Our concept of A. chloranthum covers the same ground as formerly, but after
study of the fruits, in which we found an extraordinary variation in sculpture, both
internal and external, of the endocarp, w e are now impelled to recognize within it
five subspecies. As in the related A. reticulatum, the subspecies are either allopatric
or, where their ranges overlap, are recognizable from leaf-characters, so that a key
based primarily on geographic dispersal is possible, a key especiaUy to be recommended
when so great a proportion of the material is incomplete.
In the Amazon Basin A. chloranthum, represented by the relatively well-known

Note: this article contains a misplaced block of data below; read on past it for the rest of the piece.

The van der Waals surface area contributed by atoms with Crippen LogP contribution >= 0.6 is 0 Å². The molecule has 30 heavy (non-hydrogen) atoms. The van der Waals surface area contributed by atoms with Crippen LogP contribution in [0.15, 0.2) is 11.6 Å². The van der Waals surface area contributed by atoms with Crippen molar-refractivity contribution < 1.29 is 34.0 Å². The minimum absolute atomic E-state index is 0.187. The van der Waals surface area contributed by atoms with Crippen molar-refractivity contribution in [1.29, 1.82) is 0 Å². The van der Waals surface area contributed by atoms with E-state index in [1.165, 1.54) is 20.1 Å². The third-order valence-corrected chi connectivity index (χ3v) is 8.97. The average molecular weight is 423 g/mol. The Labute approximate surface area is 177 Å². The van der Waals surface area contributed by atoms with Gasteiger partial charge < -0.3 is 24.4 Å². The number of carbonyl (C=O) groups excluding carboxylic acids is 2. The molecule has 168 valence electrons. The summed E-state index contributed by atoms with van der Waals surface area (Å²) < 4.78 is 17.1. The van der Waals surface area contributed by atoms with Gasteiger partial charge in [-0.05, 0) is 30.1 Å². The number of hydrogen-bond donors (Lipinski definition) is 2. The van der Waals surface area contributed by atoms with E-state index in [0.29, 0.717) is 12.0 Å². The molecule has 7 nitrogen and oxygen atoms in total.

subspecies chloranthum and confusum, is easily distinguished, in absence of the diagnostic
staminate flower, from sympatric forms of A. reticulatum by its relatively short
and broad, rhombic-ovate leaf-blades, which are usually little longer than wide. On
the Pacific slope of the Andes from Ecuador northward to the Isthmus of Panama there are four or perhaps five geographic races of Anomospermum, all known to us in pistillate condition only. We refer three of these to A. chloranthum and one to A. reticulatum, but we lack proof that these will turn out to have the staminate perianths that characterize their Amazonian kindred. Our arrangement of these races is perforce provisional, for there is nothing in the fruit taken by itself which will divide the whole complex of subgenus .Anomospermum into specific units.